PSYC06 - Lecture 1 - Psychophysiology Review
What is psychophysiology?
It is a subfield of psychology that studies the embodiment of the mind. How mental
processes are reflected in or cause bodily responses. How bodily responses affect mental
The fundamental assumption is that the human mind is at least an emergent property (the
way complex systems and patterns arise out of a multiplicity of relatively simple
interactions) of the human body and possibly a system of the human body.
Monism – The mind and body are not distinct from each other (they are the same). The mind
is a bodily system like any other.
Substance Dualism (Descartes) – The mind and body are composed of different
Property Dualism – The interaction of the different systems of the body create the
mind. The mind is an emergent property of bodily processes.
Identity Thesis – All mental states are embodied corporeally. The implications are:
Understanding bodily responses can inform our understanding of mental states (and vice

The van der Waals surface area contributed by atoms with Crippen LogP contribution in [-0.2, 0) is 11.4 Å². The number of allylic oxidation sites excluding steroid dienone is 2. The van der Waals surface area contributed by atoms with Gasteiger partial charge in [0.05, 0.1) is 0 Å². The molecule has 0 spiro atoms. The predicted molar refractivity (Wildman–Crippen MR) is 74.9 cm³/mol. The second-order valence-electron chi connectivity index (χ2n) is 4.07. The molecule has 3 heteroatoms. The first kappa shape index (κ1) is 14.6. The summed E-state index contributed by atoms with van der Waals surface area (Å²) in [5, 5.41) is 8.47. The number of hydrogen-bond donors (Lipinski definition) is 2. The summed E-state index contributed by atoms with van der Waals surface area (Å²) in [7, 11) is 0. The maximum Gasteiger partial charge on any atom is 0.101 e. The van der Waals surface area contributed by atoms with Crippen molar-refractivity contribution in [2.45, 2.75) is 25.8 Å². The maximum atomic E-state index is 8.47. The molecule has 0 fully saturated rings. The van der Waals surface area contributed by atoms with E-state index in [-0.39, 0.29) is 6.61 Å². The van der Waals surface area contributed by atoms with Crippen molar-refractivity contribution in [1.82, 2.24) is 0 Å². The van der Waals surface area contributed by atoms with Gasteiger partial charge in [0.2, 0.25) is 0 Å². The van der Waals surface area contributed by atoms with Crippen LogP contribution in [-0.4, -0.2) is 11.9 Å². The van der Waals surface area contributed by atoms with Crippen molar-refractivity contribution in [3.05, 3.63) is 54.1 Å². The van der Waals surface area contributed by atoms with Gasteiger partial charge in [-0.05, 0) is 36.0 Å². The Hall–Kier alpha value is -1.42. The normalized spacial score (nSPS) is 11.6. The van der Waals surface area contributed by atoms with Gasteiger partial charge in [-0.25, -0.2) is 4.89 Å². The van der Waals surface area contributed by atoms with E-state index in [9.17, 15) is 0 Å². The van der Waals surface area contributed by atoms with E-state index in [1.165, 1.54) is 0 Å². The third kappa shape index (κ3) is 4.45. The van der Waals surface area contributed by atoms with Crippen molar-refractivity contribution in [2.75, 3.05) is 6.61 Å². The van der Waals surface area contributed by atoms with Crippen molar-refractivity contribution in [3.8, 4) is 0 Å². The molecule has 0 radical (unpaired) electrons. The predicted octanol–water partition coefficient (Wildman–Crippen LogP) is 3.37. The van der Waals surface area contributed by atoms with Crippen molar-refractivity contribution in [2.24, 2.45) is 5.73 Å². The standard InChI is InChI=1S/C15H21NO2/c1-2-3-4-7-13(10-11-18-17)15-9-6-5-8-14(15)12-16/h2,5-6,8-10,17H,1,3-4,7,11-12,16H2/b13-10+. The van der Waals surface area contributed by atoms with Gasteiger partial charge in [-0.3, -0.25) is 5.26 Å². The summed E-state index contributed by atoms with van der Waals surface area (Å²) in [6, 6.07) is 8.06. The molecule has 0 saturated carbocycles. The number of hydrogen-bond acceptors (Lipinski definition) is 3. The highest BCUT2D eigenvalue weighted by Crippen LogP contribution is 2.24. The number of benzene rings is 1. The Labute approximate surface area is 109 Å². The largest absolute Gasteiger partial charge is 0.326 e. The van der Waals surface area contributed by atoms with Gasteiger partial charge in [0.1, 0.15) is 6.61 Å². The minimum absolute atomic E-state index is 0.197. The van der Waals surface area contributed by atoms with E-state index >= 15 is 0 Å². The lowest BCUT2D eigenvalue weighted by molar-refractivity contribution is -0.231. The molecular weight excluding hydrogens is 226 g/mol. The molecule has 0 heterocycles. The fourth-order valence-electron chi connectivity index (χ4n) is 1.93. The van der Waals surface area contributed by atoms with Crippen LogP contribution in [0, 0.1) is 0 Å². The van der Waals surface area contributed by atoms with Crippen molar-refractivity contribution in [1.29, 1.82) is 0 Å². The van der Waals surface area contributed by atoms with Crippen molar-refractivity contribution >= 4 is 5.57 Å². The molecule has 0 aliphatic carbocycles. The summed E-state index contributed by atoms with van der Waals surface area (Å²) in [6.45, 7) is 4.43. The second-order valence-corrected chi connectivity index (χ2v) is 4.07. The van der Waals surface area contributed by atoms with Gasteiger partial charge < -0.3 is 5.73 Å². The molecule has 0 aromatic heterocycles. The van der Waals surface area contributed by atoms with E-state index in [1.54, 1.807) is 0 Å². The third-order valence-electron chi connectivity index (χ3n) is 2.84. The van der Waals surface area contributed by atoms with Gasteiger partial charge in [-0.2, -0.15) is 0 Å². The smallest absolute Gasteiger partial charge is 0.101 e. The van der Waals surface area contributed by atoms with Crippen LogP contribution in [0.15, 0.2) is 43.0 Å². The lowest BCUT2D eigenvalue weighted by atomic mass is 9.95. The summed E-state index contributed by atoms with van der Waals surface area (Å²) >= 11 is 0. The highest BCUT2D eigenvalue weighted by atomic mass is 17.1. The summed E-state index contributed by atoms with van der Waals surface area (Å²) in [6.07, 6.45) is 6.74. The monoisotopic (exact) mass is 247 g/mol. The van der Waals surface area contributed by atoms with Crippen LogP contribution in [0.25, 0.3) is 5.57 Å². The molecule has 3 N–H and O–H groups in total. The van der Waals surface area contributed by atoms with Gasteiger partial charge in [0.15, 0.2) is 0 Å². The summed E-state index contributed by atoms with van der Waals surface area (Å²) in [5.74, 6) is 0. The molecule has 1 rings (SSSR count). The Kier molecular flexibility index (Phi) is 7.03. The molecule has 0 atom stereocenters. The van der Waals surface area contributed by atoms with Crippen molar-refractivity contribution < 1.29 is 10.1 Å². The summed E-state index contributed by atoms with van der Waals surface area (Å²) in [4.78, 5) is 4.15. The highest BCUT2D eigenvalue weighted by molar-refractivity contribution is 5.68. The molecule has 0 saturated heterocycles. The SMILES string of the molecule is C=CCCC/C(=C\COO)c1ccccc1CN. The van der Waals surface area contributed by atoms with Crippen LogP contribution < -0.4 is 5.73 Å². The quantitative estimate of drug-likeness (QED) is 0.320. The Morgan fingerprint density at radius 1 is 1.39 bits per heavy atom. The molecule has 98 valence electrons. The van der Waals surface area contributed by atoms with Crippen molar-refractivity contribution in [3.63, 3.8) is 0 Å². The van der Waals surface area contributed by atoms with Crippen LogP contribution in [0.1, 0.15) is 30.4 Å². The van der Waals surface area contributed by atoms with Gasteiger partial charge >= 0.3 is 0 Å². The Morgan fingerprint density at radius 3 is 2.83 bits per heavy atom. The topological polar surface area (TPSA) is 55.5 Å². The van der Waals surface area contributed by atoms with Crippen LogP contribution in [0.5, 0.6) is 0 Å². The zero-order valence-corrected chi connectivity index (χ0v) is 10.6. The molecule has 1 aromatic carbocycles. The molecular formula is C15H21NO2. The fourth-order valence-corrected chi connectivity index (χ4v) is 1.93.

versa). Biological and psychological levels of experience must be integrated for
psychologists to study the mind. Argues against reductionism, determinism, and pure
psychologism. State-of-the-art training in psychology must include training in
neurophysiology without abandoning classic psychology.
The Nervous System (The communication system of the body)
Peripheral Nervous System – Everything outside the brain and spinal cord. Somatic, sensory
Function – It maintains homeostasis. They reflect more extreme forms of experience.
Fundamental peripheral events: Stress, sensation, sex, life.
Components – Nerves, organs, glands, tissues, fluids, neurotransmitters
Somatic Nervous System – Composed of efferent neurons that project out of the
CNS and innervates the skeletal musculature.
Striate muscles – (Skeletal) all are electrically insulated from each
other. This means that action potentials spreading over a cell do not
affect neighbouring cells
Smooth muscles – They are multi-unit and operate similar to striate
cells. They are unitary. This means that action potentials spread to other smooth muscle cells via gap junctions (low-resistance connections) that
permit the spread of electrical current between cells, e.g. hormones.
Autonomic Nervous System (ANS)
Function of ANS – It regulates activity of the visceral organs (aka visceral
Branches of ANS
Sympathetic Nervous System – Mobilizes the body in response to
stress. It is typically associated with task engagement and approach
motivation. Positive relationship with heart rate (sympathetic up – heart
rate up, sympathetic down – heart rate down)
Parasympathetic Nervous System – It is the `rest and digest` nervous